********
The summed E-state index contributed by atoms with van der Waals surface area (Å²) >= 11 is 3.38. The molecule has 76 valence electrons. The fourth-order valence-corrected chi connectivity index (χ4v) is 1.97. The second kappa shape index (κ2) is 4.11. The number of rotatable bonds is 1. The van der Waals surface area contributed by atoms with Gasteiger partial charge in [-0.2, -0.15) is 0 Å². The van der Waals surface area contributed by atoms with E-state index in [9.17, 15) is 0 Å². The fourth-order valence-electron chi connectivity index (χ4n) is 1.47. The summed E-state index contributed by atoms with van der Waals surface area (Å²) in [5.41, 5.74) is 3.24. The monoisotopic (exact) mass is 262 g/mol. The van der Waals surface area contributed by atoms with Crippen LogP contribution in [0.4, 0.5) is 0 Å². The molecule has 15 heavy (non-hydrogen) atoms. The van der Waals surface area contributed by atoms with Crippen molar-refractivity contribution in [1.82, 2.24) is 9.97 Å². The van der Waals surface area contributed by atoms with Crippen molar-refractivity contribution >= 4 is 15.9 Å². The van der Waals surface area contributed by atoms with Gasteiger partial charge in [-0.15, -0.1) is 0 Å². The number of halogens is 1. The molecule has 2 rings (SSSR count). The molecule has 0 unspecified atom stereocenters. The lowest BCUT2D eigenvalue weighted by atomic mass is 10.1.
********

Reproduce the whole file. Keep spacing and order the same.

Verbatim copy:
The summed E-state index contributed by atoms with van der Waals surface area (Å²) >= 11 is 3.38. The molecule has 76 valence electrons. The fourth-order valence-corrected chi connectivity index (χ4v) is 1.97. The second kappa shape index (κ2) is 4.11. The number of rotatable bonds is 1. The van der Waals surface area contributed by atoms with Gasteiger partial charge in [-0.2, -0.15) is 0 Å². The van der Waals surface area contributed by atoms with E-state index in [9.17, 15) is 0 Å². The fourth-order valence-electron chi connectivity index (χ4n) is 1.47. The summed E-state index contributed by atoms with van der Waals surface area (Å²) in [5.41, 5.74) is 3.24. The monoisotopic (exact) mass is 262 g/mol. The van der Waals surface area contributed by atoms with Crippen LogP contribution in [0.4, 0.5) is 0 Å². The molecule has 15 heavy (non-hydrogen) atoms. The van der Waals surface area contributed by atoms with Crippen molar-refractivity contribution in [1.82, 2.24) is 9.97 Å². The van der Waals surface area contributed by atoms with Crippen molar-refractivity contribution >= 4 is 15.9 Å². The van der Waals surface area contributed by atoms with Gasteiger partial charge in [-0.15, -0.1) is 0 Å². The number of halogens is 1. The molecule has 2 rings (SSSR count). The molecule has 0 unspecified atom stereocenters. The lowest BCUT2D eigenvalue weighted by atomic mass is 10.1.